Written and Directed by Paul Calderon
Produced by Primitive Grace
Off Off Broadway, Play
Runs through 1.27.18
Access Theater, 380 Broadway
by Sarah Weber on 1.22.18
L-R: David Zayas, David Deblinger, Robert Lee Leng, and Paul Calderon in Divine Horsemen.
BOTTOM LINE: A story about three comrades, first-edition comic books, and a scheme that goes dangerously wrong.
As most people know, get-rich-quick schemes are generally a terrible idea. There’s no way to account for the infinite number of ways that other people’s foolishness, violence, ego, or greed can lay waste to even the best-laid plans. Yet, that doesn’t stop three neighborhood buddies from attempting a theft that turns out to be more than they can handle.
Set in a social club in Spanish Harlem, Paul Calderon’s Divine Horsemen introduces three friends desperate for extra cash and always on the search for the next big scheme. The alpha of the pack is the slick and overly confident Willie, performed by the playwright. He doles out orders to both the social club’s gruff owner Iffy (David Zayas) and the naïve Benny (Robert Lee Leng) who aimlessly dreams of a bigger, richer life for himself. So when Benny storms in sputtering about a perfect plan and “huge bills,” it’s no surprise his comrades can’t take him seriously at first. Iffy doesn’t need any more trouble in his life, and Willie has his own machinations to orchestrate. But the more Benny explains about the acquaintance who just died, the piles of baseball cards and first-edition comic books he left behind, and the thousands of dollars they’re worth, the harder he becomes to ignore.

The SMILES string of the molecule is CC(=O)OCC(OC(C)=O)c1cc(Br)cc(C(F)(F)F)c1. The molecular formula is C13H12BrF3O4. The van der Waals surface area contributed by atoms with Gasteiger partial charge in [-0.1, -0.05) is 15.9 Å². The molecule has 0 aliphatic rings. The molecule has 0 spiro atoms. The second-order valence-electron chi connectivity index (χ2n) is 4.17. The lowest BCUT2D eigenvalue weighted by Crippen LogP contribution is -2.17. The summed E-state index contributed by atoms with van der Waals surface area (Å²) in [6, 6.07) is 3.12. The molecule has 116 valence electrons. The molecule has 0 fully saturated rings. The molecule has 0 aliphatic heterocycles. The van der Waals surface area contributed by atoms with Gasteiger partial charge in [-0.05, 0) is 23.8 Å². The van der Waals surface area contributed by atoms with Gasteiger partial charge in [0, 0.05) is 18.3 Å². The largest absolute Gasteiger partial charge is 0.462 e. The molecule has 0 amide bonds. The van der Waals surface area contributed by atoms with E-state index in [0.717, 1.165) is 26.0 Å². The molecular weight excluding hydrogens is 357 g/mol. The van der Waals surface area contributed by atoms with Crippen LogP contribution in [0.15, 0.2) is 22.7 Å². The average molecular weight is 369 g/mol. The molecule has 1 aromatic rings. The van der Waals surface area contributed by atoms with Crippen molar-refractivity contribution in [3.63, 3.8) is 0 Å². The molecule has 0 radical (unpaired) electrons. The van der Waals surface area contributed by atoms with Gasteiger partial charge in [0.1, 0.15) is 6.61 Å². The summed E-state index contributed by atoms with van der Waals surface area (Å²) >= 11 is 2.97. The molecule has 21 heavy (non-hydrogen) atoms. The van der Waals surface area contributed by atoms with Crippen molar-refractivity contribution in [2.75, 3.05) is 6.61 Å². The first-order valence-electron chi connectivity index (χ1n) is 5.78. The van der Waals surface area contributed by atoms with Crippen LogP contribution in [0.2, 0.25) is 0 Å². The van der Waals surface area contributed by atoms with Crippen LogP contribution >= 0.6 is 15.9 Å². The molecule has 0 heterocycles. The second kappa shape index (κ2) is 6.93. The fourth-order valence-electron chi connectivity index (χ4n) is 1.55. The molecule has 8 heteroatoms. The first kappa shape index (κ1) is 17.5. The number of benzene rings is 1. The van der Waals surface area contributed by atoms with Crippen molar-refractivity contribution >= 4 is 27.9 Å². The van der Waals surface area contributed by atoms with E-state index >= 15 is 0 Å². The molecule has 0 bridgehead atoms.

Willie puts a plan together and, against his better judgement, Iffy goes along for the ride. The plan is far from fool-proof—Willie assumes his wiles will be enough to resolve too many variables, including the deceased’s cognitively challenged brother Raffi (David Deblinger) who refuses to leave the comics unattended. So when Willie and Iffy return to the club, salivating over the potential riches they’ve just stolen, they never expect Raffi to pay them a visit. His arrival challenges the three comrades to look deep within themselves and decide just how far they’ll go to succeed.
This high-stakes drama is also jam-packed with fast-paced banter. The characters’ stereotypical mile-a-minute conversations immediately place the show in New York City, even without the Yankees posters that dot the walls. To be clear, zipping from wit to explosive violence is quite the feat, and the ensemble meets the challenge. And Deblinger’s entrance as Raffi elevates the cast’s performance to a new level of turbulence.
But when you take away the punches, the New Yorkese, and the over-abundance of machismo, there isn't much else to Divine Horsemen. What starts as an exercise in tough-guy tropes seems to attempt a moral statement on cruelty, but the horrendous torment and abuse inflicted on Raffi is more offensive than profound. Frankly, the abuse is so extreme it’s difficult to say if Iffy and Benny suddenly come to his defense out of true empathy, or if it’s simply a matter of self-preservation.
The principal issue, however, is that Divine Horsemen suffers from a case of poor timing. It was first presented in a workshop production at the LAByrinth Theater Company in 1995, featuring Calderon and Zayas in the original cast along with John Oritz, Johnny Sanchez, and Philip Seymour Hoffman. After more than twenty years, Calderon’s script is certainly overdue for a world premiere. Yet a production showcasing toxic masculinity and ableism without any self-reflection makes for an awkward participant in the conversation of current events.
(Divine Horsemen plays at the Access Theater, 380 Broadway, through January 27, 2017. Performances are Wednesday,s through Saturdays at 8. Tickets are $25 and are available at brownpapertickets.com.)
Divine Horsemen was written and directed by Paul Calderon. Sound Design by Leeanna Zayas. Lighting Design by Montgomery Mauro. Set Design by Nixon Cesar and Patrick Faerber. Art and Set Design by Loui Gasparro. Co-Director is Catherine Calderon. Assistant Director is Sebastian Mitre “Baz.”
The cast is Paul Calderon, David Zayas, David Deblinger, Robert Lee Leng, and Sebastian Mitre “Baz.”